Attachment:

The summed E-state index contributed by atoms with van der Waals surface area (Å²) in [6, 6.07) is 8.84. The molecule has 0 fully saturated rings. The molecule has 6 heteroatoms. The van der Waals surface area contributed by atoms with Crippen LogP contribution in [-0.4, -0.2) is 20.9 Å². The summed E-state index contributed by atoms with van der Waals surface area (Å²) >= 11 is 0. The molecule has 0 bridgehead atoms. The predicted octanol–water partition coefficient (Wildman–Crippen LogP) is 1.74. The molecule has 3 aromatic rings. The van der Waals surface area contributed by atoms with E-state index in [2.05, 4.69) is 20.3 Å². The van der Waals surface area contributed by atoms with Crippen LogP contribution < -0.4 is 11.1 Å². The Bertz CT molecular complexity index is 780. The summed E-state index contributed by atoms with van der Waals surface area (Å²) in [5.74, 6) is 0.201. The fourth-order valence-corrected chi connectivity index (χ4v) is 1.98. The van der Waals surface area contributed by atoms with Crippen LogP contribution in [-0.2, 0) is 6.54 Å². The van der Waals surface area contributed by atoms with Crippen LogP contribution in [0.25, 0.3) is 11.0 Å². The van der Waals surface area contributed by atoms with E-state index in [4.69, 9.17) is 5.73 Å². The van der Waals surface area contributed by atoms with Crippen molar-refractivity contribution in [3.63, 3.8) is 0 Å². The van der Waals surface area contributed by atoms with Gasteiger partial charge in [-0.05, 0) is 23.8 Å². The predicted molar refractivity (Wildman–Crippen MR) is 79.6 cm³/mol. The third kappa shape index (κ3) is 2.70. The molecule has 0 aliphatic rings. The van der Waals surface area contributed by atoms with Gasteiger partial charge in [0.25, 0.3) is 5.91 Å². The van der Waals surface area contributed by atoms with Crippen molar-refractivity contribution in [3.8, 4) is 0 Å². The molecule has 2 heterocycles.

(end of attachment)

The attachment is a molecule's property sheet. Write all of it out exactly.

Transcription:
The summed E-state index contributed by atoms with van der Waals surface area (Å²) in [6, 6.07) is 8.84. The molecule has 0 fully saturated rings. The molecule has 6 heteroatoms. The van der Waals surface area contributed by atoms with Crippen LogP contribution in [-0.4, -0.2) is 20.9 Å². The summed E-state index contributed by atoms with van der Waals surface area (Å²) >= 11 is 0. The molecule has 0 bridgehead atoms. The predicted octanol–water partition coefficient (Wildman–Crippen LogP) is 1.74. The molecule has 3 aromatic rings. The van der Waals surface area contributed by atoms with E-state index in [2.05, 4.69) is 20.3 Å². The van der Waals surface area contributed by atoms with Crippen LogP contribution < -0.4 is 11.1 Å². The Bertz CT molecular complexity index is 780. The summed E-state index contributed by atoms with van der Waals surface area (Å²) in [5.74, 6) is 0.201. The fourth-order valence-corrected chi connectivity index (χ4v) is 1.98. The van der Waals surface area contributed by atoms with Crippen LogP contribution in [-0.2, 0) is 6.54 Å². The van der Waals surface area contributed by atoms with Crippen LogP contribution in [0.25, 0.3) is 11.0 Å². The van der Waals surface area contributed by atoms with E-state index in [4.69, 9.17) is 5.73 Å². The van der Waals surface area contributed by atoms with Crippen molar-refractivity contribution in [3.63, 3.8) is 0 Å². The van der Waals surface area contributed by atoms with Gasteiger partial charge in [-0.05, 0) is 23.8 Å². The predicted molar refractivity (Wildman–Crippen MR) is 79.6 cm³/mol. The third kappa shape index (κ3) is 2.70. The molecule has 0 aliphatic rings. The van der Waals surface area contributed by atoms with Gasteiger partial charge in [0.25, 0.3) is 5.91 Å². The van der Waals surface area contributed by atoms with Crippen molar-refractivity contribution in [3.8, 4) is 0 Å². The molecule has 2 heterocycles.